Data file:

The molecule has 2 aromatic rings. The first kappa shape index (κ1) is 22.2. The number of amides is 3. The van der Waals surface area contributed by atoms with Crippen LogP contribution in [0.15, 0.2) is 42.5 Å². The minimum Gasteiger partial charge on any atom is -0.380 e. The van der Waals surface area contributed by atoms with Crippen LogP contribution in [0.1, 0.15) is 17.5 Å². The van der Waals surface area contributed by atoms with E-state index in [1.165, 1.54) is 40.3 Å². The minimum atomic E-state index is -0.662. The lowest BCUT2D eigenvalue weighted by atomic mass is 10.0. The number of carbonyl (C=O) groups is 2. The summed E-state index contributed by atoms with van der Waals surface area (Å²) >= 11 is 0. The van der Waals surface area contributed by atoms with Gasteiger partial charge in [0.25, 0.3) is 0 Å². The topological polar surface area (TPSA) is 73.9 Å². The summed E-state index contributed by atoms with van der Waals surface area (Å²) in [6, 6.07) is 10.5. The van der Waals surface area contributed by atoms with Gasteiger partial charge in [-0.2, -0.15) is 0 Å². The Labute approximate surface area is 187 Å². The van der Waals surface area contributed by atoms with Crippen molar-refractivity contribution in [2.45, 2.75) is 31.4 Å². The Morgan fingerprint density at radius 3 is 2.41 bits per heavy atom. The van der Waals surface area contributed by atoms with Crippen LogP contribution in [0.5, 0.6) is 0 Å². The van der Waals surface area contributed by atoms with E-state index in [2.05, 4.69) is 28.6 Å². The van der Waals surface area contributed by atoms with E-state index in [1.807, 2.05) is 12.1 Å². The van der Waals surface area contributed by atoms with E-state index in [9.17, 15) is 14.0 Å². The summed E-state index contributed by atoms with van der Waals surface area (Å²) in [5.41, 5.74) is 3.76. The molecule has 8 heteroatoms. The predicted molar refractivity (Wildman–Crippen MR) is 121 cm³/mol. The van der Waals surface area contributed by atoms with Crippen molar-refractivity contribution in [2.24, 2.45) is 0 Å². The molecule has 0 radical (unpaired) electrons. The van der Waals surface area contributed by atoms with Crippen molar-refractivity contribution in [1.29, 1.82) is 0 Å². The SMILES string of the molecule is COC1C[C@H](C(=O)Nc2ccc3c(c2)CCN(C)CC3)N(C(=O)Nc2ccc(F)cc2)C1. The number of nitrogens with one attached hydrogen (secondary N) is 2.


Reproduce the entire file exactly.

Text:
The molecule has 2 aromatic rings. The first kappa shape index (κ1) is 22.2. The number of amides is 3. The van der Waals surface area contributed by atoms with Crippen LogP contribution in [0.15, 0.2) is 42.5 Å². The minimum Gasteiger partial charge on any atom is -0.380 e. The van der Waals surface area contributed by atoms with Crippen LogP contribution in [0.1, 0.15) is 17.5 Å². The van der Waals surface area contributed by atoms with E-state index in [1.165, 1.54) is 40.3 Å². The minimum atomic E-state index is -0.662. The lowest BCUT2D eigenvalue weighted by atomic mass is 10.0. The number of carbonyl (C=O) groups is 2. The summed E-state index contributed by atoms with van der Waals surface area (Å²) >= 11 is 0. The van der Waals surface area contributed by atoms with Gasteiger partial charge in [0.25, 0.3) is 0 Å². The topological polar surface area (TPSA) is 73.9 Å². The summed E-state index contributed by atoms with van der Waals surface area (Å²) in [6, 6.07) is 10.5. The van der Waals surface area contributed by atoms with Gasteiger partial charge in [-0.2, -0.15) is 0 Å². The Labute approximate surface area is 187 Å². The van der Waals surface area contributed by atoms with Crippen molar-refractivity contribution in [2.45, 2.75) is 31.4 Å². The Morgan fingerprint density at radius 3 is 2.41 bits per heavy atom. The van der Waals surface area contributed by atoms with Crippen LogP contribution in [0.5, 0.6) is 0 Å². The van der Waals surface area contributed by atoms with E-state index in [2.05, 4.69) is 28.6 Å². The van der Waals surface area contributed by atoms with E-state index in [1.807, 2.05) is 12.1 Å². The van der Waals surface area contributed by atoms with E-state index in [9.17, 15) is 14.0 Å². The summed E-state index contributed by atoms with van der Waals surface area (Å²) in [5.41, 5.74) is 3.76. The molecule has 8 heteroatoms. The predicted molar refractivity (Wildman–Crippen MR) is 121 cm³/mol. The van der Waals surface area contributed by atoms with Crippen molar-refractivity contribution in [2.24, 2.45) is 0 Å². The molecule has 0 radical (unpaired) electrons. The van der Waals surface area contributed by atoms with Crippen molar-refractivity contribution in [1.29, 1.82) is 0 Å². The SMILES string of the molecule is COC1C[C@H](C(=O)Nc2ccc3c(c2)CCN(C)CC3)N(C(=O)Nc2ccc(F)cc2)C1. The number of nitrogens with one attached hydrogen (secondary N) is 2.